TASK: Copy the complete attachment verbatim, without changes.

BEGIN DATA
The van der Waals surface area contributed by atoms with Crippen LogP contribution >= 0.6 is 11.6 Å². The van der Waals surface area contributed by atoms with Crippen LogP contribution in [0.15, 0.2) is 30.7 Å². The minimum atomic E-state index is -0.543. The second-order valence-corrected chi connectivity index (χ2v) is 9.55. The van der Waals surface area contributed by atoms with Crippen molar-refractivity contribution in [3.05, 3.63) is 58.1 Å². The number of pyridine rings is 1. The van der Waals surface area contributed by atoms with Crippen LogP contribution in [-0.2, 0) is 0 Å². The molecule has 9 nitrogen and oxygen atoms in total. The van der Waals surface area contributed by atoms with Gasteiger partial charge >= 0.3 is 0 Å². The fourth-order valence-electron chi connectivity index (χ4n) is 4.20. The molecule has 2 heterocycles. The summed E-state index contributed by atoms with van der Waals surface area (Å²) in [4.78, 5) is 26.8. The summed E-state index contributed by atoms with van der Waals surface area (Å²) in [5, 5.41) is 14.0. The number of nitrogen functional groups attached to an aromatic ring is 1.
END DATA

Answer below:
The van der Waals surface area contributed by atoms with Crippen LogP contribution >= 0.6 is 11.6 Å². The van der Waals surface area contributed by atoms with Crippen LogP contribution in [0.15, 0.2) is 30.7 Å². The minimum atomic E-state index is -0.543. The second-order valence-corrected chi connectivity index (χ2v) is 9.55. The van der Waals surface area contributed by atoms with Crippen molar-refractivity contribution in [3.05, 3.63) is 58.1 Å². The number of pyridine rings is 1. The van der Waals surface area contributed by atoms with Crippen LogP contribution in [-0.2, 0) is 0 Å². The molecule has 9 nitrogen and oxygen atoms in total. The van der Waals surface area contributed by atoms with Gasteiger partial charge >= 0.3 is 0 Å². The fourth-order valence-electron chi connectivity index (χ4n) is 4.20. The molecule has 2 heterocycles. The summed E-state index contributed by atoms with van der Waals surface area (Å²) in [4.78, 5) is 26.8. The summed E-state index contributed by atoms with van der Waals surface area (Å²) in [5, 5.41) is 14.0. The number of nitrogen functional groups attached to an aromatic ring is 1.